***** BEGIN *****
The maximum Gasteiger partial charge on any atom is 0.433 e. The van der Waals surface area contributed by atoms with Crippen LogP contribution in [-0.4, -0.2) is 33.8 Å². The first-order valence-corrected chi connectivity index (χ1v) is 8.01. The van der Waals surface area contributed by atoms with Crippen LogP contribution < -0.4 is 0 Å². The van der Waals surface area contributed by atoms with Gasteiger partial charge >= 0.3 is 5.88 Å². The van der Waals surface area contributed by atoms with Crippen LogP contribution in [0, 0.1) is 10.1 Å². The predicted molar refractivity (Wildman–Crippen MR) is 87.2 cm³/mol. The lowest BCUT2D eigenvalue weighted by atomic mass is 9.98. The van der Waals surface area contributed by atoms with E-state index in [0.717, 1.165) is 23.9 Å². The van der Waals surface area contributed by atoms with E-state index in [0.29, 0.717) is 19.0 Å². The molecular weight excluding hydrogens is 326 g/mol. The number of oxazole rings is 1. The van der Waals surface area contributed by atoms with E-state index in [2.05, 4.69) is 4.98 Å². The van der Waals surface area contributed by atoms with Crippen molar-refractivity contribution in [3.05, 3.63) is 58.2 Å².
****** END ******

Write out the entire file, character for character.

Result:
The maximum Gasteiger partial charge on any atom is 0.433 e. The van der Waals surface area contributed by atoms with Crippen LogP contribution in [-0.4, -0.2) is 33.8 Å². The first-order valence-corrected chi connectivity index (χ1v) is 8.01. The van der Waals surface area contributed by atoms with Crippen LogP contribution < -0.4 is 0 Å². The van der Waals surface area contributed by atoms with Gasteiger partial charge >= 0.3 is 5.88 Å². The van der Waals surface area contributed by atoms with Crippen LogP contribution in [0, 0.1) is 10.1 Å². The predicted molar refractivity (Wildman–Crippen MR) is 87.2 cm³/mol. The lowest BCUT2D eigenvalue weighted by atomic mass is 9.98. The van der Waals surface area contributed by atoms with E-state index in [0.717, 1.165) is 23.9 Å². The van der Waals surface area contributed by atoms with E-state index in [0.29, 0.717) is 19.0 Å². The molecular weight excluding hydrogens is 326 g/mol. The number of oxazole rings is 1. The van der Waals surface area contributed by atoms with E-state index in [2.05, 4.69) is 4.98 Å². The van der Waals surface area contributed by atoms with Crippen molar-refractivity contribution in [3.05, 3.63) is 58.2 Å².